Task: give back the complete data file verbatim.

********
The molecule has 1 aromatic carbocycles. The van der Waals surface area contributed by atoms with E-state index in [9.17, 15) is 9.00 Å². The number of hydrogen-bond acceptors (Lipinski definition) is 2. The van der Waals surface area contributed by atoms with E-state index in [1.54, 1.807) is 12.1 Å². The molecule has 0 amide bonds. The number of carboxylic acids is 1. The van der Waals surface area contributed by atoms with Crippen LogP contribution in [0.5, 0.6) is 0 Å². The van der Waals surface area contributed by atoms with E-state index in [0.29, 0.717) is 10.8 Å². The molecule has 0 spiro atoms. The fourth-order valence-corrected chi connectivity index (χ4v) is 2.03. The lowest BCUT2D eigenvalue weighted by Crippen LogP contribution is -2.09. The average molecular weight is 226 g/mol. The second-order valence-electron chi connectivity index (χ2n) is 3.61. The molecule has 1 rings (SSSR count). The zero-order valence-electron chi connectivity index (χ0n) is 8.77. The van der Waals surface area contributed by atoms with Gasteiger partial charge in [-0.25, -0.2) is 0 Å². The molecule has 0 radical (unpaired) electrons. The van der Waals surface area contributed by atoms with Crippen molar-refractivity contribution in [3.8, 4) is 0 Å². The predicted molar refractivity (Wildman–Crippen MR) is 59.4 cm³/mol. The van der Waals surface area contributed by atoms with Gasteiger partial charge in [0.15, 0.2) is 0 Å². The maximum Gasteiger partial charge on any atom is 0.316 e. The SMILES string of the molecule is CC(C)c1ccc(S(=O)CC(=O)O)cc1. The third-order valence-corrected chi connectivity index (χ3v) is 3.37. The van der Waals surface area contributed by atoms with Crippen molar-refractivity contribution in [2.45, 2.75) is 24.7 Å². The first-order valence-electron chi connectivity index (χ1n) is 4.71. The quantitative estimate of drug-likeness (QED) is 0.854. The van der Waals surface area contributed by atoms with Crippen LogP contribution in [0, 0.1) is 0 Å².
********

The molecule has 1 aromatic carbocycles. The van der Waals surface area contributed by atoms with E-state index in [9.17, 15) is 9.00 Å². The number of hydrogen-bond acceptors (Lipinski definition) is 2. The van der Waals surface area contributed by atoms with E-state index in [1.54, 1.807) is 12.1 Å². The molecule has 0 amide bonds. The number of carboxylic acids is 1. The van der Waals surface area contributed by atoms with Crippen LogP contribution in [0.5, 0.6) is 0 Å². The van der Waals surface area contributed by atoms with E-state index in [0.29, 0.717) is 10.8 Å². The molecule has 0 spiro atoms. The fourth-order valence-corrected chi connectivity index (χ4v) is 2.03. The lowest BCUT2D eigenvalue weighted by Crippen LogP contribution is -2.09. The average molecular weight is 226 g/mol. The second-order valence-electron chi connectivity index (χ2n) is 3.61. The molecule has 1 rings (SSSR count). The zero-order valence-electron chi connectivity index (χ0n) is 8.77. The van der Waals surface area contributed by atoms with Gasteiger partial charge in [-0.25, -0.2) is 0 Å². The molecule has 0 radical (unpaired) electrons. The van der Waals surface area contributed by atoms with Crippen molar-refractivity contribution in [3.8, 4) is 0 Å². The predicted molar refractivity (Wildman–Crippen MR) is 59.4 cm³/mol. The van der Waals surface area contributed by atoms with Gasteiger partial charge in [0.15, 0.2) is 0 Å². The maximum Gasteiger partial charge on any atom is 0.316 e. The SMILES string of the molecule is CC(C)c1ccc(S(=O)CC(=O)O)cc1. The third-order valence-corrected chi connectivity index (χ3v) is 3.37. The van der Waals surface area contributed by atoms with Crippen molar-refractivity contribution in [2.45, 2.75) is 24.7 Å². The first-order valence-electron chi connectivity index (χ1n) is 4.71. The quantitative estimate of drug-likeness (QED) is 0.854. The van der Waals surface area contributed by atoms with Crippen LogP contribution in [0, 0.1) is 0 Å².